The law is not on Trump’s side. As election lawyer Allison Hayward told me, “States run elections and, yes, federal elections get consolidated with state and local elections, but states run elections subject to any laws Congress would pass.”
Fun fact: There is no federal law against mail-in voting. That’s a good thing. If Washington decided to mandate how America votes, I don’t think it would improve the experience.
“It’s kind of dumb to pick this particular horse to ride,” Hayward said, particularly as the president “selectively” picked two states and ignored other states that rely on voting by mail.
Republican Mike Garcia, for example, won a California House seat held by a Democrat the week before in a mail-intensive election. Not a peep.
As usual, Trump was sloppy in the fact department. In his first Michigan tweet, he wrote: “Breaking: Michigan sends absentee ballots to 7.7 million people ahead of Primaries and the General Election. This was done illegally and without authorization by a rogue Secretary of State. I will ask to hold up funding to Michigan if they want to go down this Voter Fraud path.”
Michigan Secretary of State Jocelyn Benson, a Democrat, pointed out that she sent absentee ballot applications to Michigan voters. Trump deleted that tweet and put up another that correctly noted Michigan was sending out applications to voters. But really, who’s the rogue one here?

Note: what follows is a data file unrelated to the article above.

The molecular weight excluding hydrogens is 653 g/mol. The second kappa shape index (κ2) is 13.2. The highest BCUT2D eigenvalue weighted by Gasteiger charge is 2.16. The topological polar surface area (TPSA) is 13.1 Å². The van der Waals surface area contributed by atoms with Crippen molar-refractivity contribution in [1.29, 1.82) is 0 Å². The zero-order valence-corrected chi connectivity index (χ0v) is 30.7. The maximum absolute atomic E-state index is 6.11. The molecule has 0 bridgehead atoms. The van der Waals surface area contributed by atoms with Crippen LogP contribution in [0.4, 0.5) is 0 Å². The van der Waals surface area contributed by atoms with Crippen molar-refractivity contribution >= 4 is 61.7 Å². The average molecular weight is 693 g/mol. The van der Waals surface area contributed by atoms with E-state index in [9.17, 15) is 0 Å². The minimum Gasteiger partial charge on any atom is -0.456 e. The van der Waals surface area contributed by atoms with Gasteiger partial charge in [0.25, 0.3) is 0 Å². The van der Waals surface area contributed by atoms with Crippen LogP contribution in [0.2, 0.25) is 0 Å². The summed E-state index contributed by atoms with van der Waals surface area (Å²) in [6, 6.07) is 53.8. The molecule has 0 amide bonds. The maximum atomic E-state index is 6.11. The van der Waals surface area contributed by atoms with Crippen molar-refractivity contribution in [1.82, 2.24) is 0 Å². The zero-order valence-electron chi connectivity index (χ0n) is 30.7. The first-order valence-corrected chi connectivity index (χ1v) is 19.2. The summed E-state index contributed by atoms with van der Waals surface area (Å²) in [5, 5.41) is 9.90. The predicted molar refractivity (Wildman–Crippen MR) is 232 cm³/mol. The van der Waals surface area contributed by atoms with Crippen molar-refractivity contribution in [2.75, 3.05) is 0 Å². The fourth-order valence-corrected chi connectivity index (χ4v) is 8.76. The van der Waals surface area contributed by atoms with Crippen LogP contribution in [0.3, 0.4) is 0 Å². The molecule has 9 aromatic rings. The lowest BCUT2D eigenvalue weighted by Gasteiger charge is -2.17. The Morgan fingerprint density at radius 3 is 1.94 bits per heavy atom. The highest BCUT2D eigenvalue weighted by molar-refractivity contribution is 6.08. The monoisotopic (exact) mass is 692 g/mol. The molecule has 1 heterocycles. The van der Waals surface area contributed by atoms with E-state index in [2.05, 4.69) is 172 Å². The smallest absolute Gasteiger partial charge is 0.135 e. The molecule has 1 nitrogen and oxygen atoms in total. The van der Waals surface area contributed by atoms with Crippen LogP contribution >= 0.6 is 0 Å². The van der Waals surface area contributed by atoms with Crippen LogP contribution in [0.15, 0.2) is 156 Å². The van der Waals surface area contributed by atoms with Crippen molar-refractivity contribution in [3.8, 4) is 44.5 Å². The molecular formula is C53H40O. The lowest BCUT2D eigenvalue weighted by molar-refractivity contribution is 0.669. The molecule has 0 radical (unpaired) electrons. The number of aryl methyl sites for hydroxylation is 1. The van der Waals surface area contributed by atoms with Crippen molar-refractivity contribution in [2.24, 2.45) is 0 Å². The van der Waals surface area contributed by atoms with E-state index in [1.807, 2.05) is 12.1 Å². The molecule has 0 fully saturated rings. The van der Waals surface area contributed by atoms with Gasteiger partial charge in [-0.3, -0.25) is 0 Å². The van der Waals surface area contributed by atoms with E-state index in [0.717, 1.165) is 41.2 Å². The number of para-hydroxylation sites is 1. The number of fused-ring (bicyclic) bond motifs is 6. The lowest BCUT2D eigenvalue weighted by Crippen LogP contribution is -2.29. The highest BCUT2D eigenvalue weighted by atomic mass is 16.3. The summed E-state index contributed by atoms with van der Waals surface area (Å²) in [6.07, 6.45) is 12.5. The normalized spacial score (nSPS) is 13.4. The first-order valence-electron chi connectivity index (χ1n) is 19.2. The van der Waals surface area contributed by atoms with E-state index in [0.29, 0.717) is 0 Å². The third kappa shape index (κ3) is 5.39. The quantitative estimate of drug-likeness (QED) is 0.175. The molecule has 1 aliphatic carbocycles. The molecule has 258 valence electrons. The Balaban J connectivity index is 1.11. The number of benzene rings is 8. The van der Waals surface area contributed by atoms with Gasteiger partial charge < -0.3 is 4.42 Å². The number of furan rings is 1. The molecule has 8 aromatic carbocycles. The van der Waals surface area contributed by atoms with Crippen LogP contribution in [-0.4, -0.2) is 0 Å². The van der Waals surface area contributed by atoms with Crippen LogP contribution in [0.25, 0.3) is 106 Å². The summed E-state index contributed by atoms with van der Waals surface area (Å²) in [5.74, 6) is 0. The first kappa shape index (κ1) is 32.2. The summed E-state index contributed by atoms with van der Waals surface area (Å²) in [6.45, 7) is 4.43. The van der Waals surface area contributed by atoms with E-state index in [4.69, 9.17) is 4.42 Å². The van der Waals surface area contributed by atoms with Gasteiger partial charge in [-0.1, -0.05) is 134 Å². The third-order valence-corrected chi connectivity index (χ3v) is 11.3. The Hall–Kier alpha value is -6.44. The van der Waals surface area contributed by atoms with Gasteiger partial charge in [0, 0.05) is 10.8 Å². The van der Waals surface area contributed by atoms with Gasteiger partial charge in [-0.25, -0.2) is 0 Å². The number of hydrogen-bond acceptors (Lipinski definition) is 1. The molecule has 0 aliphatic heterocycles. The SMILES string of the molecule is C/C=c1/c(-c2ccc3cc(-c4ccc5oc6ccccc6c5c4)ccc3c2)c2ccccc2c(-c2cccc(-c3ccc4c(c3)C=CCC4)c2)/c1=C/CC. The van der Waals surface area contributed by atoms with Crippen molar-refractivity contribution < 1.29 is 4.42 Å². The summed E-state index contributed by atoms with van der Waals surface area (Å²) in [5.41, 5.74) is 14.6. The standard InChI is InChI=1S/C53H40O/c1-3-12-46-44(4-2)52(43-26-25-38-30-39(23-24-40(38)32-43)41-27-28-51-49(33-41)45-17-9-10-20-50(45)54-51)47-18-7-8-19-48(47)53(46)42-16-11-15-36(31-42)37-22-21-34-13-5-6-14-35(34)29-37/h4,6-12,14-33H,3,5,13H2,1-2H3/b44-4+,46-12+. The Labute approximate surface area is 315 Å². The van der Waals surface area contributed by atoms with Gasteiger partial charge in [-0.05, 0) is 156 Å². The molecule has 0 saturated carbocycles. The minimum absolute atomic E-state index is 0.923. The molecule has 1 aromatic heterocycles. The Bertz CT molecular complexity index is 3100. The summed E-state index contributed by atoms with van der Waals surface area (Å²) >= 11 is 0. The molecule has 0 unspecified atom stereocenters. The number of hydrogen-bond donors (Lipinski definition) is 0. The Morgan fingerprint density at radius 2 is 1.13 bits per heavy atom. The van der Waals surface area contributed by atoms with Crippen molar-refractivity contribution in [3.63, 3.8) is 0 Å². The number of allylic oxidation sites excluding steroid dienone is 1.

Nevada Secretary of State Barbara Cegavske, the lone Republican to win statewide office in 2018, declared the 2020 primary a mail-in election for a reason and it wasn’t to greenlight voter fraud. Voting by mail reduces the risk of election workers and voters spreading COVID-19.
The Nevada GOP has been cataloging red flags they’ve seen with photos of ballots in trash bins, hanging out of mailboxes and more. It looks like an invitation to abuse. But these are issues for Nevada to tackle, not Washington. And not Trump, who protests only where he sees an Electoral College advantage in it.
Press Secretary Kayleigh McEnany was put in the position of describing the tweets as Trump’s way of alerting the Office of Management and Budget and Treasury Department to be “very careful” before sending money to states. What does that even mean?
We all know the drill. Trump tweets out empty threats. His base rallies because, legal niceties aside, he has the right on his side. And then: Nothing happens.
And it’s not just because the courts oppose his agenda and Democrats want him to fail. It’s because he didn’t do his homework. He mouthed off on the fly with no thought about where his administration actually might have something to contribute. With no policy, there can be no change.
But then Trump doesn’t really care about making the system work better. He’ll keep the talking point.